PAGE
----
My take is that any writer—at least any non-fiction writer, but really, any writer—needs a tool to keep track of all the books, articles, podcasts, and other material that they’ve digested as part of their process. Each book or other piece of material is a reference, and you refer to them in your written work with citations of those references. A reference manager is a database tool that stores each reference as an individual record with structured fields of data for the title, author, date, publisher, URL, etc—plus a formatting engine that understands and outputs citations in the various styles that people tend to use, like APA, Chicago, etc.
Of the various reference managers like EndNote, Bookends, Mendeley, and Zotero, I chose Zotero because it’s free, open source, and because it interoperates with Scrivener and Obsidian. See the section on Zotero in this older post for further details.
Obsidian—for notes and journaling, including reading/research notes
I used to use Day One for daily journaling, and it’s a great app that really helped get me writing on a daily basis, but these days I want one tool where I can keep all of my notes and journal entries together. I also want my notes to be cloud synced, searchable, and linkable—and, for safe keeping and ease of import/export, stored in a human-readable format. I initially started using something called Logseq but have since moved to Obsidian, which is faster, more active, has fully customizable keyboard shortcuts (aka hotkeys), and syncs across platforms and devices with iCloud.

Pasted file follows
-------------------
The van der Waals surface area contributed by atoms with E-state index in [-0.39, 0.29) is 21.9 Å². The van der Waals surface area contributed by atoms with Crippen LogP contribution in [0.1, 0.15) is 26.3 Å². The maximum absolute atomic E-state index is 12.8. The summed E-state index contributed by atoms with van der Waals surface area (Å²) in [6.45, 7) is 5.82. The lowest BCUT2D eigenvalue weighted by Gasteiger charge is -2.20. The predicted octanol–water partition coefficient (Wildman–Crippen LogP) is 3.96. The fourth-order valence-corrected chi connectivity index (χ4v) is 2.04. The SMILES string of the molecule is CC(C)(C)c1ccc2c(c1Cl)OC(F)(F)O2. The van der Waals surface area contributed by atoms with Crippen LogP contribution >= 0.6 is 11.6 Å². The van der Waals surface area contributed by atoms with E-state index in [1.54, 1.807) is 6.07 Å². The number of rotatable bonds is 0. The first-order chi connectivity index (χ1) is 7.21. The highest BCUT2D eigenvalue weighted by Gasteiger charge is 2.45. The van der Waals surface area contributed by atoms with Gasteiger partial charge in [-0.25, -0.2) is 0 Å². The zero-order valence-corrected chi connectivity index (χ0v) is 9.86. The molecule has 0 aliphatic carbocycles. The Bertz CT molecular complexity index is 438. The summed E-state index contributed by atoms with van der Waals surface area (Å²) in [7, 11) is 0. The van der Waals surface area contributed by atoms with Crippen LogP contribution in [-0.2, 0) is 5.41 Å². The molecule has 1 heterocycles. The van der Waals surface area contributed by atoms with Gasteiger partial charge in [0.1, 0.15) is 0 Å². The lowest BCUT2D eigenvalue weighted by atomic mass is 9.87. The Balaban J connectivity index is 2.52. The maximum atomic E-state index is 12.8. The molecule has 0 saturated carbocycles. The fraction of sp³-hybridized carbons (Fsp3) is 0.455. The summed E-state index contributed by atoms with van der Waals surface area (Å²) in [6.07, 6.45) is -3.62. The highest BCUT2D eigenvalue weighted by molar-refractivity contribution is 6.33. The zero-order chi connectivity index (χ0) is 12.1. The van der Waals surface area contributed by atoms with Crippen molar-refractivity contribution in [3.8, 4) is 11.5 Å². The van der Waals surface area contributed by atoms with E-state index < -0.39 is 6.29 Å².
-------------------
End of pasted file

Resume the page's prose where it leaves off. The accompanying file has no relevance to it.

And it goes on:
To get my research notes into Obsidian, I use the Import Zotero Entry function from the Zotero Integration community plugin, which pops up a search field, lets me search the Zotero database, and then creates an entry in Obsidian for that. I’ve tweaked my import template a bit to add some handy properties, which you can see at the top of the image above.
Especially if you’re a writer, I’d encourage you to check out Obsidian, or one of the other personal knowledge management tools like Logseq, Notion or even Evernote. Try a couple out, and then just use the one you like best.
Scrivener + Zotero for citations